Liquid Limit Test of Soil by Casagrande Method.

In this article, You are going to learn in details about the Liquid Limit Test of Soil; Its Scope, Apparatus, Procedure, etc.

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Liquid Limit Test of Soil.

The water content at which the soil starts flowing like a liquid is known as Liquid Limit of Soil.

The test used for determining the liquid limit of soil is known as Liquid Limit Test.

The device used for this test is known as Casagrande.



To determine the liquid limit of soil using a mechanical liquid limit device called Casagrande.


1. Casagrande Device – as illustrated in below Fig. a.

2. Grooving tools – as illustrated in below Fig. b.


3. Evaporating dish.

4. Spatula.

5. Palette knives.

6. A balance of 0.01 g sensitivity.

7. Wash bottle or beaker.

8. Apparatus for water content determination.


1. Clean and check the liquid limit device to see that it is in working order.

Also, clean the grooving tools.

2. Use a gauge or the handle of the grooving tool and the adjusting plate of the liquid limit device (Casagrande) such that the cup falls exactly 10 mm for one revolution of the handle.

After adjustment, secure the plate by tightening the screw.

3. Weigh about 120 grams of the soil sample passing the 425 μm IS sieve and transfer it to an evaporating dish or on to the flat glass plate.

4. Mix the soil with distilled water to form a uniform paste.

5. Take a portion of the paste in the cup (of the liquid limit device) above the spot where the cup rests on the base, squeeze down, spread into position;

and level to a depth of 10 mm at the point of maximum thickness.

6. Divide the soil in the cup by firmly running the grooving tool (Type A) diametrically such that a sharp groove is formed.

Use Type B or C grooving tools for non-adhesive soils.

Note: Type A, B, and C grooving tools are shown in the above figure.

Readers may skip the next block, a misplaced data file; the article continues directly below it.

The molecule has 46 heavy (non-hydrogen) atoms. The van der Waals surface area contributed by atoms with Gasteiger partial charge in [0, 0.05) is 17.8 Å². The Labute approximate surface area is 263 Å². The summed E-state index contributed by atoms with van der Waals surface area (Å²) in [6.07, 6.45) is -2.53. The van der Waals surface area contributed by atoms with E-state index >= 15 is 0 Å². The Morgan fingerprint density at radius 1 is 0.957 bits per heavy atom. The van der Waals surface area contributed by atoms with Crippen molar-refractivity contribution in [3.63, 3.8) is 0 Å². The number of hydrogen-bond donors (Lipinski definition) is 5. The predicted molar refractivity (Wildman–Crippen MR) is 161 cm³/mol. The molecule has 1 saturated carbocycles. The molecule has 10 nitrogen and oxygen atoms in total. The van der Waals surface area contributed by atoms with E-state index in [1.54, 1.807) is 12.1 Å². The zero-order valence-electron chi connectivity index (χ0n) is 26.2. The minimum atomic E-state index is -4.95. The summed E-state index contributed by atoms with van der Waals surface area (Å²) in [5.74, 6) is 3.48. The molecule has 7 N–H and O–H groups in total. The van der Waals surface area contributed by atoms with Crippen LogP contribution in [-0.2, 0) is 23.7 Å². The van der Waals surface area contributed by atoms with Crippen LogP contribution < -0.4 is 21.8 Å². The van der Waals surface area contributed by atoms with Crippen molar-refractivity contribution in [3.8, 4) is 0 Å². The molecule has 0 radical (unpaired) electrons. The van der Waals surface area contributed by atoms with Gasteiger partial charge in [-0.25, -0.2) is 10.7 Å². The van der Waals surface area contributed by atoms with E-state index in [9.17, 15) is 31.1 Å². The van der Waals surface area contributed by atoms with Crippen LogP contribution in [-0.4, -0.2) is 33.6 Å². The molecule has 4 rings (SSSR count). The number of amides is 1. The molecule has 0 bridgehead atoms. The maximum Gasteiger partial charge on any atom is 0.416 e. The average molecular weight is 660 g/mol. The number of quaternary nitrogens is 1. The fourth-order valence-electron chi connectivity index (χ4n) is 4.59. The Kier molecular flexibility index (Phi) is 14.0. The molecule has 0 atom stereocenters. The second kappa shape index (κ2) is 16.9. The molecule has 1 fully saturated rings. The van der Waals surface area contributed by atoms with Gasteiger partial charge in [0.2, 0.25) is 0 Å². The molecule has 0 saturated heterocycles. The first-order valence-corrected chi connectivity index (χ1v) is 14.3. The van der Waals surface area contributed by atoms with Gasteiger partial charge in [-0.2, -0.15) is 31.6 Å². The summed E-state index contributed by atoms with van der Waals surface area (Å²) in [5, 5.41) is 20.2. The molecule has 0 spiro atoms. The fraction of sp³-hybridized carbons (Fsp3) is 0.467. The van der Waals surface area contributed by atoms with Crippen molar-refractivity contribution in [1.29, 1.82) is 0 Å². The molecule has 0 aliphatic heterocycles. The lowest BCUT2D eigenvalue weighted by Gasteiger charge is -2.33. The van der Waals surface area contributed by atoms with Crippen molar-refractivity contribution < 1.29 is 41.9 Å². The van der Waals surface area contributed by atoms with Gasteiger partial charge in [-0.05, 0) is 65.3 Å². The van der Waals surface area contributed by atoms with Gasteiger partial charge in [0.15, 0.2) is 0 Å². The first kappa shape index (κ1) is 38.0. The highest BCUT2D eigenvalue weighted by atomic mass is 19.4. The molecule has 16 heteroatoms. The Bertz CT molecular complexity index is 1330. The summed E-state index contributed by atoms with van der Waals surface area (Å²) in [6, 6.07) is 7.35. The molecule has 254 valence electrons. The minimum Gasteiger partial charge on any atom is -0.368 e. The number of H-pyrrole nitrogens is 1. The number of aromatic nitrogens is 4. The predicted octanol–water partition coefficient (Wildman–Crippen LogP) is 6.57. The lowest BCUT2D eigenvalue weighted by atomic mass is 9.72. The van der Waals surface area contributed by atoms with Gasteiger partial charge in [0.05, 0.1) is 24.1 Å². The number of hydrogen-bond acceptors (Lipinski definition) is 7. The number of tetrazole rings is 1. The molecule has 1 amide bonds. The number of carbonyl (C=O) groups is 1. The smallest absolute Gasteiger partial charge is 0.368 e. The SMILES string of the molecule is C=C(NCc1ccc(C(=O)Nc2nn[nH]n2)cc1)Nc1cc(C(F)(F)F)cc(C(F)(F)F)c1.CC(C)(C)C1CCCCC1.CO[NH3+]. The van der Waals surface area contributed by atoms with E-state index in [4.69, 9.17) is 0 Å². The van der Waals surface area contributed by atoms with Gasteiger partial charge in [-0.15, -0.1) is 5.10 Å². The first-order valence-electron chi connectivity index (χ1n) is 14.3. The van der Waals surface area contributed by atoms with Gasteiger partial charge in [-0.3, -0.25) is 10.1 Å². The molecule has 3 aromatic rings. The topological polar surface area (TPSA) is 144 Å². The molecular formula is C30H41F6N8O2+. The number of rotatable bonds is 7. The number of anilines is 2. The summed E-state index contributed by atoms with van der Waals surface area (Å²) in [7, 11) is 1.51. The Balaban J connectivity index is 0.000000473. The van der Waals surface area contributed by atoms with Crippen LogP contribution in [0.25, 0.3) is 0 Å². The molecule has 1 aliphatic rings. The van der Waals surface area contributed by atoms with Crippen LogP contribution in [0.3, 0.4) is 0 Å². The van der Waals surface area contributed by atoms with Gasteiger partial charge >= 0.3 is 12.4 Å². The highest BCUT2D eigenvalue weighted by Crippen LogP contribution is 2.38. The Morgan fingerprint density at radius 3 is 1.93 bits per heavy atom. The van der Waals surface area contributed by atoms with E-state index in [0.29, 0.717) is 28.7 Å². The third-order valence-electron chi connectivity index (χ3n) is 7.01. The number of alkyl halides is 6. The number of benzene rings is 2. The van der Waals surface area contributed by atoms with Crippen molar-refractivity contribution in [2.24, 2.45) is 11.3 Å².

7. Turn the crank at the rate of two revolutions per second until the two parts of the soil come in contact with the bottom of the groove along a distance of about 12 mm;

and record the number of drops needed.

8. Add a small quantity of soil from the evaporating dish, mix it thoroughly;

and repeat Steps 6 and 7 until two consecutive runs give the same number of drops for the closure of the groove.

9. Take a representative slice of the soil sample, about the width of the spatula, at right angles to the groove;

including that portion of the groove in which the soil flowed together, for water content determination.

10. Transfer the remaining soil to the evaporation dish and add more water or soil to change the consistency of the paste.

Repeat Steps 5 to 9.

Repeat the test 4 to 5 times and record the number of drops required to close the groove in the range of 15 to 35.

Watch the video below for better understanding Liquid Limit Test of Soil.

Computations and Result.

Plot the number of drops on a logarithmic scale and water content on an arithmetical scale and join them by a straight line.

Such a curve is called a flow curve.


Read the moisture content corresponding to 25 drops from the curve and report it to the nearest whole number as the liquid limit (wL of the soil).

Extend the flow curve on either side and find the slope of the line as the difference in water content at N2 and N1 drops and report it as the flow index If, thus;


where w1 is the water content corresponding to N1 drops and w2 the water content corresponding to N2 drops.

Typical liquid limit test data and results are shown in # Table 10.11 and #Fig. 10.9.



In general, natural soils used for plastic and liquid limit tests should not be oven dried.

Drying causes the particles to sub-divide and also causes the removal of absorbed water.

It is reported (Lambe, 1951) that oven-dried organic soils tend to show a lower wL value than those of soils that have not been dried.

Thus, sometimes natural soils are directly used for a test without oven drying if all the particles are less than 425 μm in size.

In case some stones are present, the wet soil is rubbed through the 425 μm IS sieve till a sufficient quantity of soil is collected to run the test.

A soil with a low clay content has to be tested immediately after thorough mixing with water.

In case of tearing of the sides of the groove or slipping of the soil, the groove may be cut in stages.

Instead of flowing, some soils tend to slide; in such cases discard the result and report that the liquid limit could not be obtained (IS: 2720 – Part 5, 1970).

Another method of finding the liquid limit is the use of the cone penetrometer method.

The mechanical liquid limit device has been recognized as a routine test.

The cone penetrometer has been reported to have more advantages compared with the mechanical device (IS: 2720 – Part 5,1970); yet it has not been accepted as a routine test.

Read Also:
Standard Proctor Test; Its Apparatus, Procedure, Result.
Modified Proctor Test: Its Procedure, Apparatus, Result.

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